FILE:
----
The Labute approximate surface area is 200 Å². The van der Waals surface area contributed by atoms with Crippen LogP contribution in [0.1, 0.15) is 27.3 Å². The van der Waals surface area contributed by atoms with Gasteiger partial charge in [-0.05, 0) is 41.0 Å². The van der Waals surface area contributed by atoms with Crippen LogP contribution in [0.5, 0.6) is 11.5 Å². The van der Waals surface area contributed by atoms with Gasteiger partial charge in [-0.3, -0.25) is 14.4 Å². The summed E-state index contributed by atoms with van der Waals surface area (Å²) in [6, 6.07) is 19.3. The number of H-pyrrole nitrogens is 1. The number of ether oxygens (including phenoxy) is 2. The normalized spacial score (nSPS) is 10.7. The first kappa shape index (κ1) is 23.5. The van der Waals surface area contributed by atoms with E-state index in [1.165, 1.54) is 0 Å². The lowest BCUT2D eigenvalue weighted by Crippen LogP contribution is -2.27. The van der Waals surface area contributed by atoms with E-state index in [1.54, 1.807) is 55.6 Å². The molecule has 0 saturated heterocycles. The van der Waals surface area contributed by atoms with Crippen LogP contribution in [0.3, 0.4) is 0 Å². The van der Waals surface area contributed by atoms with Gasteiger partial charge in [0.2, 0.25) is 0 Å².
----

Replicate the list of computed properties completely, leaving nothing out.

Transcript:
The Labute approximate surface area is 200 Å². The van der Waals surface area contributed by atoms with Crippen LogP contribution in [0.1, 0.15) is 27.3 Å². The van der Waals surface area contributed by atoms with Gasteiger partial charge in [-0.05, 0) is 41.0 Å². The van der Waals surface area contributed by atoms with Crippen LogP contribution in [0.5, 0.6) is 11.5 Å². The van der Waals surface area contributed by atoms with Gasteiger partial charge in [-0.3, -0.25) is 14.4 Å². The summed E-state index contributed by atoms with van der Waals surface area (Å²) in [6, 6.07) is 19.3. The number of H-pyrrole nitrogens is 1. The number of ether oxygens (including phenoxy) is 2. The normalized spacial score (nSPS) is 10.7. The first kappa shape index (κ1) is 23.5. The van der Waals surface area contributed by atoms with E-state index in [1.165, 1.54) is 0 Å². The lowest BCUT2D eigenvalue weighted by Crippen LogP contribution is -2.27. The van der Waals surface area contributed by atoms with E-state index in [1.54, 1.807) is 55.6 Å². The molecule has 0 saturated heterocycles. The van der Waals surface area contributed by atoms with Crippen LogP contribution in [0.3, 0.4) is 0 Å². The van der Waals surface area contributed by atoms with Gasteiger partial charge in [0.2, 0.25) is 0 Å².